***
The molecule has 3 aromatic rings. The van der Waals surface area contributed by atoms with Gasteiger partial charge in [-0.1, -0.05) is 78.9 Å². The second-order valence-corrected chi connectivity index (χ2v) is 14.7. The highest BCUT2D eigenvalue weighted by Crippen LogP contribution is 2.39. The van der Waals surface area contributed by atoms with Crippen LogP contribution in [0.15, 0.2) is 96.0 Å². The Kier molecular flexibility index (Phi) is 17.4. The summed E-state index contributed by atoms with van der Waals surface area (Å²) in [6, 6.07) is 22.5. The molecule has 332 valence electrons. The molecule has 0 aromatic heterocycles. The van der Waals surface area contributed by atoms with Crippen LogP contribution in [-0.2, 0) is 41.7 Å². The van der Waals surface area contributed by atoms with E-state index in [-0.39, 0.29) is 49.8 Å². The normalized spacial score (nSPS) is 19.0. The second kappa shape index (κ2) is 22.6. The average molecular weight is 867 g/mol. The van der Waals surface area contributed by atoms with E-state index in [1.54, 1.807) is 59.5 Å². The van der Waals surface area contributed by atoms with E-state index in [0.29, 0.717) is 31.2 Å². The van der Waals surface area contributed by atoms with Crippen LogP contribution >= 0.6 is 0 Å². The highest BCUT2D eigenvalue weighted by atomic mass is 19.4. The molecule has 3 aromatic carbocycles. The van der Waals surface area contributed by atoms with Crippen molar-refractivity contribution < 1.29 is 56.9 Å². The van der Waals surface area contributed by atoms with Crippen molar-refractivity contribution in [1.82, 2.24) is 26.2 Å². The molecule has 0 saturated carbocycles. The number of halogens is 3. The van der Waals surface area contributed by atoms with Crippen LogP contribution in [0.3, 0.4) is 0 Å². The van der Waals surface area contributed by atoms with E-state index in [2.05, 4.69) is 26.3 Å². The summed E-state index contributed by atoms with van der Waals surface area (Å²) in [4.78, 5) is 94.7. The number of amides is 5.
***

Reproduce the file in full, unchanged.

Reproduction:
The molecule has 3 aromatic rings. The van der Waals surface area contributed by atoms with Gasteiger partial charge in [-0.1, -0.05) is 78.9 Å². The second-order valence-corrected chi connectivity index (χ2v) is 14.7. The highest BCUT2D eigenvalue weighted by Crippen LogP contribution is 2.39. The van der Waals surface area contributed by atoms with Crippen LogP contribution in [0.15, 0.2) is 96.0 Å². The Kier molecular flexibility index (Phi) is 17.4. The summed E-state index contributed by atoms with van der Waals surface area (Å²) in [6, 6.07) is 22.5. The molecule has 332 valence electrons. The molecule has 0 aromatic heterocycles. The van der Waals surface area contributed by atoms with Crippen LogP contribution in [-0.2, 0) is 41.7 Å². The van der Waals surface area contributed by atoms with E-state index in [-0.39, 0.29) is 49.8 Å². The normalized spacial score (nSPS) is 19.0. The second kappa shape index (κ2) is 22.6. The average molecular weight is 867 g/mol. The van der Waals surface area contributed by atoms with E-state index in [1.54, 1.807) is 59.5 Å². The van der Waals surface area contributed by atoms with E-state index in [0.29, 0.717) is 31.2 Å². The van der Waals surface area contributed by atoms with Crippen LogP contribution >= 0.6 is 0 Å². The highest BCUT2D eigenvalue weighted by atomic mass is 19.4. The molecule has 3 aromatic carbocycles. The van der Waals surface area contributed by atoms with Crippen molar-refractivity contribution < 1.29 is 56.9 Å². The van der Waals surface area contributed by atoms with Crippen molar-refractivity contribution in [1.82, 2.24) is 26.2 Å². The molecule has 0 saturated carbocycles. The number of halogens is 3. The van der Waals surface area contributed by atoms with Crippen LogP contribution in [0.3, 0.4) is 0 Å². The van der Waals surface area contributed by atoms with E-state index in [2.05, 4.69) is 26.3 Å². The summed E-state index contributed by atoms with van der Waals surface area (Å²) in [4.78, 5) is 94.7. The number of amides is 5.